We are not training elite gymnasts but we have a bunch of kids doing upper level gymnastics that would of left the sport by L4 if not for the ability to do lower hours.
 

mom2newgymnast

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Dd's gym does fewer days with longer hours and I really like it. As far as I know, they max out at 4 days a week (other than rare extra practices around meet time), but the practices are 5+ hours starting around level 7. My dd is training will be level 8 and goes 20 hours a week over 4 days. 3 weeknights from 3:30-8:30 and Saturday from 8:30-1:30. I don't know why, but the idea of adding a 5th day sounds so much worse to me than just making the days a little longer. The gym has been this way for years and they do well. The girls are used to 5 hour practices and don't seem to mind. And they actually have a few days a week to do other things and have a "life" outside of gymnastics.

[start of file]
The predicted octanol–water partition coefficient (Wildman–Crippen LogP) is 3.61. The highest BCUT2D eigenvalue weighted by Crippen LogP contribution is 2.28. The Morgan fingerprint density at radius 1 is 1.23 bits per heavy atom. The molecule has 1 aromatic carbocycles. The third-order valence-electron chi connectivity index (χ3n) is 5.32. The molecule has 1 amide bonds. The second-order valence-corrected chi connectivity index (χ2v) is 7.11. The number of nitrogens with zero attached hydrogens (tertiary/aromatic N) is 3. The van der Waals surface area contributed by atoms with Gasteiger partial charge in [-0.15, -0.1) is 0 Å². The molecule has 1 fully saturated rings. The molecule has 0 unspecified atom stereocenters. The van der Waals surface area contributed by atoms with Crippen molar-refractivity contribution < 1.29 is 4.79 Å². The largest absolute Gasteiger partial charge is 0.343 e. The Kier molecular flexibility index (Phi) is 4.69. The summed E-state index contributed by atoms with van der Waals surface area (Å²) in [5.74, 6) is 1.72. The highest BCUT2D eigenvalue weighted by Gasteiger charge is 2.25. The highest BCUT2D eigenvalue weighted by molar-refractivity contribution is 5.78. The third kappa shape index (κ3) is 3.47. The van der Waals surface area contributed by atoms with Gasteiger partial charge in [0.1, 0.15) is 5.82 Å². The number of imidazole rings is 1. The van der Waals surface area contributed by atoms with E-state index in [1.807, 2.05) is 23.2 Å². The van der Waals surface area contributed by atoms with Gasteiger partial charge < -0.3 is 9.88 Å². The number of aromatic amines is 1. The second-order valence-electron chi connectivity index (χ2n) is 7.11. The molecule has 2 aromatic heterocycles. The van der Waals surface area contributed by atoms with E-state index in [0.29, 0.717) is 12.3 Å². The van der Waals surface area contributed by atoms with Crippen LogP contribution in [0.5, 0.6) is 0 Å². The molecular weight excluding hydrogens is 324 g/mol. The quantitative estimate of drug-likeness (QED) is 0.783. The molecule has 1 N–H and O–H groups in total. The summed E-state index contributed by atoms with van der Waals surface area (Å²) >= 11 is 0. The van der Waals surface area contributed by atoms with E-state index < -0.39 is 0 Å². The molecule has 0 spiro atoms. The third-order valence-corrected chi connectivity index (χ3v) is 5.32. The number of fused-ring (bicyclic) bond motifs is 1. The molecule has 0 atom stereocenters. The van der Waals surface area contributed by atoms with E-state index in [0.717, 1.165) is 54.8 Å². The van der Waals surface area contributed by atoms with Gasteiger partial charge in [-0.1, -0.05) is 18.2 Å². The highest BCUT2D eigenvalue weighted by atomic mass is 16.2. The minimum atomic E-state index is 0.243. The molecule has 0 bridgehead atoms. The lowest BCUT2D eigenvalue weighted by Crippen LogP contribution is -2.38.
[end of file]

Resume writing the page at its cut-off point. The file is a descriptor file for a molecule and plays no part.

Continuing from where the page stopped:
Zivaah

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In Germany it is like this: second column is the age, followed by how many times a week a kid should train and the training intensity per week. Homeschooling is not allowed in Germany and the text where I got this table from says, that the total training hours per week in countries with homeschooling are 4 to 6 hours higher... This hours are for "elite" gymnasts.

Screenshot_20190712_103405.jpg
 

Aussie_coach

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Dd's gym does fewer days with longer hours and I really like it. As far as I know, they max out at 4 days a week (other than rare extra practices around meet time), but the practices are 5+ hours starting around level 7. My dd is training will be level 8 and goes 20 hours a week over 4 days. 3 weeknights from 3:30-8:30 and Saturday from 8:30-1:30. I don't know why, but the idea of adding a 5th day sounds so much worse to me than just making the days a little longer. The gym has been this way for years and they do well. The girls are used to 5 hour practices and don't seem to mind. And they actually have a few days a week to do other things and have a "life" outside of gymnastics.
The only problem here is that research into injury rates has found that even for teenagers, once the training session is longer than 3 1/2 hours the rate/risk of injury significantly increases. 4 hours is common in most gyms, but the last 30 mins can be conditioning etc to reduce the risk. But 5 hours will increase the risk a lot.